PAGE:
This battery-free cellphone runs on light and radio waves



Who cares about an OLED and a notch when your phone can sip power from its surroundings, allowing you to make calls without ever having to charge your phone.

This wild cellphone is part of a Google Faculty Research program and received three U.S. National Science Foundation grants for total investment of about $2 million. For that money, the creator, Vamsi Talla, built a single-board cellphone that can make regular phone calls connect you to emergency services. The team is commercializing the product at Jeeva Wireless.

According to IEEE, this thing can even make Skype calls:

The phone receives power from sunlight or RF waves sent from a nearby base station, a fixed point of communication for customer cellular phones on a carrier network. With a technique called backscattering, the phone can make a voice call by modifying and reflecting the same waves back to the base station.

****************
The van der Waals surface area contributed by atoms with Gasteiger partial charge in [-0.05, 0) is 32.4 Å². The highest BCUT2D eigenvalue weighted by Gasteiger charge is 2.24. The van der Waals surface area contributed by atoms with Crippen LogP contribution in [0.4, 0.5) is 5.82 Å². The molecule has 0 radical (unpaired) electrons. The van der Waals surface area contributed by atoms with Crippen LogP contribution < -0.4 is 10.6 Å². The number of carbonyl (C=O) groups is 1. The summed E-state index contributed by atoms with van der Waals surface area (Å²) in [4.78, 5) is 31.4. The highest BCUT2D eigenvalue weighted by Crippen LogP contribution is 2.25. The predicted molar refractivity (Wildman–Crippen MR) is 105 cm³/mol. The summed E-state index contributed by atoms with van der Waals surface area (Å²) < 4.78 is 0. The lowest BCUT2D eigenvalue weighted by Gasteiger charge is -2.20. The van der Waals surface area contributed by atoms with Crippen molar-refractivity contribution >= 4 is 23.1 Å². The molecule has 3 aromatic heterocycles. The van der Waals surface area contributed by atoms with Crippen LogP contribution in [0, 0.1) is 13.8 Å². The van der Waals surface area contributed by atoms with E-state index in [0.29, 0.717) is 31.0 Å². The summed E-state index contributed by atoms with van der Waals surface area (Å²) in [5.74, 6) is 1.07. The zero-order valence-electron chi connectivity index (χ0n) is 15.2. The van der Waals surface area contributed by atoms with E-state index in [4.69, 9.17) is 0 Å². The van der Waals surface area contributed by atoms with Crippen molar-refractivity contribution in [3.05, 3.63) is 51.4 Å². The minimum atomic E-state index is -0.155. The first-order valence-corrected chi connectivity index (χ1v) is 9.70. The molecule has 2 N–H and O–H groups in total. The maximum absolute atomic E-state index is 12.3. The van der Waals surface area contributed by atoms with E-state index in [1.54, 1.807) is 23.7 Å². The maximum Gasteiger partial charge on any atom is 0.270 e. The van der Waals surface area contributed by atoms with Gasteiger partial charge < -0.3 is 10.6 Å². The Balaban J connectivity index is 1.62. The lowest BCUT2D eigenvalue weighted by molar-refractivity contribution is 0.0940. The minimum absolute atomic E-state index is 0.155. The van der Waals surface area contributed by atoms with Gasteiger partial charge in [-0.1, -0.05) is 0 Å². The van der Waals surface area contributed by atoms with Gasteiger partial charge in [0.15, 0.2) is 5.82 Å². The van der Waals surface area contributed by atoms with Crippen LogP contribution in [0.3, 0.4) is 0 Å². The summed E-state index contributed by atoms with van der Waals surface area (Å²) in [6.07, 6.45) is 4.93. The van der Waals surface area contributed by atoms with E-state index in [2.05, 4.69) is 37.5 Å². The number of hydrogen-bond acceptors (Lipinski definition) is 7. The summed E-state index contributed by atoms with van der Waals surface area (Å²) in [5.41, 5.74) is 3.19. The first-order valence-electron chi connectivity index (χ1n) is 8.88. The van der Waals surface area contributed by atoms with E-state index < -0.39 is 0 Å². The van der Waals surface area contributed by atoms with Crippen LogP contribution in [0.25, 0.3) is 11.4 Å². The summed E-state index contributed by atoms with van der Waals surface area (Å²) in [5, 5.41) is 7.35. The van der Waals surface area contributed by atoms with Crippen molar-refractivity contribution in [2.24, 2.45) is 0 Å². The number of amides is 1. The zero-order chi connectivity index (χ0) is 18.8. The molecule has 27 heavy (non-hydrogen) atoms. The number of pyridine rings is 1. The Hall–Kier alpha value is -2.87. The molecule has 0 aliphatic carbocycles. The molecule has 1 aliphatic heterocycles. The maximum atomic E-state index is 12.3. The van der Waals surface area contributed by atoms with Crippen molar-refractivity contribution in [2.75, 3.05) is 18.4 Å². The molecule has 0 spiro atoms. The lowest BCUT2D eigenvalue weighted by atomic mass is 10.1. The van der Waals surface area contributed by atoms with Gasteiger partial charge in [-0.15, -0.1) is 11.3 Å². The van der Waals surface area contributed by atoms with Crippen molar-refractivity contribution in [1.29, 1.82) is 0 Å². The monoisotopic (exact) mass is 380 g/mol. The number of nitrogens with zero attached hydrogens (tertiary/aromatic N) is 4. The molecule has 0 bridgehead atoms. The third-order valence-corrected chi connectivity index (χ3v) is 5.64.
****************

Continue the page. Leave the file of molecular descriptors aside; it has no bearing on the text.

We also were able to make Skype voice calls, proving that the prototype—made of commercial, off-the-shelf components—can communicate with a base station and applications like Skype. The phone consumes only 3 microwatts of power—which is about 10,000 times less than what a current smartphone consumes.

Because this technology doesn’t require much in the way of changing cell towers Talla believes most cellphones could easily add this feature in the future. This means you could make a call even on a dead phone. Talla is also planning to add an e-ink display which means you could feasibly do very basic smartphone functions on your battery-less phone. The current model could cost as little as $1 to produce, which makes it excellent for developing countries.



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